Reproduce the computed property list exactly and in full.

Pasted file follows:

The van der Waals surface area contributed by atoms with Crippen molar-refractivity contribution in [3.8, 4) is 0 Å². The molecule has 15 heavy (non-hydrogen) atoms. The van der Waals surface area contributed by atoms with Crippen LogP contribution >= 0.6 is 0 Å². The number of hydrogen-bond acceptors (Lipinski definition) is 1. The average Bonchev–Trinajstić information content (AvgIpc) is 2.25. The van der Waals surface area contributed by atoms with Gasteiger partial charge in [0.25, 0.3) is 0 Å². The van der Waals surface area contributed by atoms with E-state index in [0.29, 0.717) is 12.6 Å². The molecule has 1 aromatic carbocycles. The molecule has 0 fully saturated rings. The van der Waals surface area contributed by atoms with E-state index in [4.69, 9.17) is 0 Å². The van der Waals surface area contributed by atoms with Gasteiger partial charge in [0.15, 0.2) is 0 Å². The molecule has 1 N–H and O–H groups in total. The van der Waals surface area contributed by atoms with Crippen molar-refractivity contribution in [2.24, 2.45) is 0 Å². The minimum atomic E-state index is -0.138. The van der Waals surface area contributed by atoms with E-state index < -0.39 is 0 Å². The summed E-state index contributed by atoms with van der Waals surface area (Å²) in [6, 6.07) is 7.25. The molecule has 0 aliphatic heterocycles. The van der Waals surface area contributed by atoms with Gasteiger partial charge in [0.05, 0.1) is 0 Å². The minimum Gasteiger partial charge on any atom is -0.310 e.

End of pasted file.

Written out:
The van der Waals surface area contributed by atoms with Crippen molar-refractivity contribution in [3.8, 4) is 0 Å². The molecule has 15 heavy (non-hydrogen) atoms. The van der Waals surface area contributed by atoms with Crippen LogP contribution >= 0.6 is 0 Å². The number of hydrogen-bond acceptors (Lipinski definition) is 1. The average Bonchev–Trinajstić information content (AvgIpc) is 2.25. The van der Waals surface area contributed by atoms with Gasteiger partial charge in [0.25, 0.3) is 0 Å². The van der Waals surface area contributed by atoms with E-state index in [0.29, 0.717) is 12.6 Å². The molecule has 1 aromatic carbocycles. The molecule has 0 fully saturated rings. The van der Waals surface area contributed by atoms with E-state index in [4.69, 9.17) is 0 Å². The van der Waals surface area contributed by atoms with Gasteiger partial charge in [0.15, 0.2) is 0 Å². The molecule has 1 N–H and O–H groups in total. The van der Waals surface area contributed by atoms with Crippen molar-refractivity contribution in [2.24, 2.45) is 0 Å². The minimum atomic E-state index is -0.138. The van der Waals surface area contributed by atoms with E-state index < -0.39 is 0 Å². The summed E-state index contributed by atoms with van der Waals surface area (Å²) in [6, 6.07) is 7.25. The molecule has 0 aliphatic heterocycles. The van der Waals surface area contributed by atoms with Gasteiger partial charge in [0.05, 0.1) is 0 Å². The minimum Gasteiger partial charge on any atom is -0.310 e.